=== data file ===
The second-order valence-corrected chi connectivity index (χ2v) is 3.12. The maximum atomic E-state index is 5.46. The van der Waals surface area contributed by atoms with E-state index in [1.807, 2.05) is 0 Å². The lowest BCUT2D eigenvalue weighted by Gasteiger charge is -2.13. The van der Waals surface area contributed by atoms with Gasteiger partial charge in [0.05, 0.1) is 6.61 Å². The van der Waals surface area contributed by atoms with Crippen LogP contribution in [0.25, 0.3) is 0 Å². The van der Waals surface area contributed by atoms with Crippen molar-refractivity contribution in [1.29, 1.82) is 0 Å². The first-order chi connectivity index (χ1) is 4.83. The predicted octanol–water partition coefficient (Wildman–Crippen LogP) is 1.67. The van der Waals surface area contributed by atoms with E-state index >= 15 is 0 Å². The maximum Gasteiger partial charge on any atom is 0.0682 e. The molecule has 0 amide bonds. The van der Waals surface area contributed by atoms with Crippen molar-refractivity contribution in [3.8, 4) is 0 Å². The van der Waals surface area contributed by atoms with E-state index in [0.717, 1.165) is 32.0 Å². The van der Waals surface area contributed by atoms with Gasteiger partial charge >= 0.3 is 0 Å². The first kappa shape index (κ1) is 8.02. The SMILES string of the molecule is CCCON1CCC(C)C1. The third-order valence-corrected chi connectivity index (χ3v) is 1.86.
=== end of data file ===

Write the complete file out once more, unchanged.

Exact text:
The second-order valence-corrected chi connectivity index (χ2v) is 3.12. The maximum atomic E-state index is 5.46. The van der Waals surface area contributed by atoms with E-state index in [1.807, 2.05) is 0 Å². The lowest BCUT2D eigenvalue weighted by Gasteiger charge is -2.13. The van der Waals surface area contributed by atoms with Gasteiger partial charge in [0.05, 0.1) is 6.61 Å². The van der Waals surface area contributed by atoms with Crippen LogP contribution in [0.25, 0.3) is 0 Å². The van der Waals surface area contributed by atoms with Crippen molar-refractivity contribution in [1.29, 1.82) is 0 Å². The first-order chi connectivity index (χ1) is 4.83. The predicted octanol–water partition coefficient (Wildman–Crippen LogP) is 1.67. The van der Waals surface area contributed by atoms with E-state index >= 15 is 0 Å². The maximum Gasteiger partial charge on any atom is 0.0682 e. The molecule has 0 amide bonds. The van der Waals surface area contributed by atoms with Crippen molar-refractivity contribution in [3.8, 4) is 0 Å². The van der Waals surface area contributed by atoms with E-state index in [0.717, 1.165) is 32.0 Å². The van der Waals surface area contributed by atoms with Gasteiger partial charge >= 0.3 is 0 Å². The first kappa shape index (κ1) is 8.02. The SMILES string of the molecule is CCCON1CCC(C)C1. The third-order valence-corrected chi connectivity index (χ3v) is 1.86.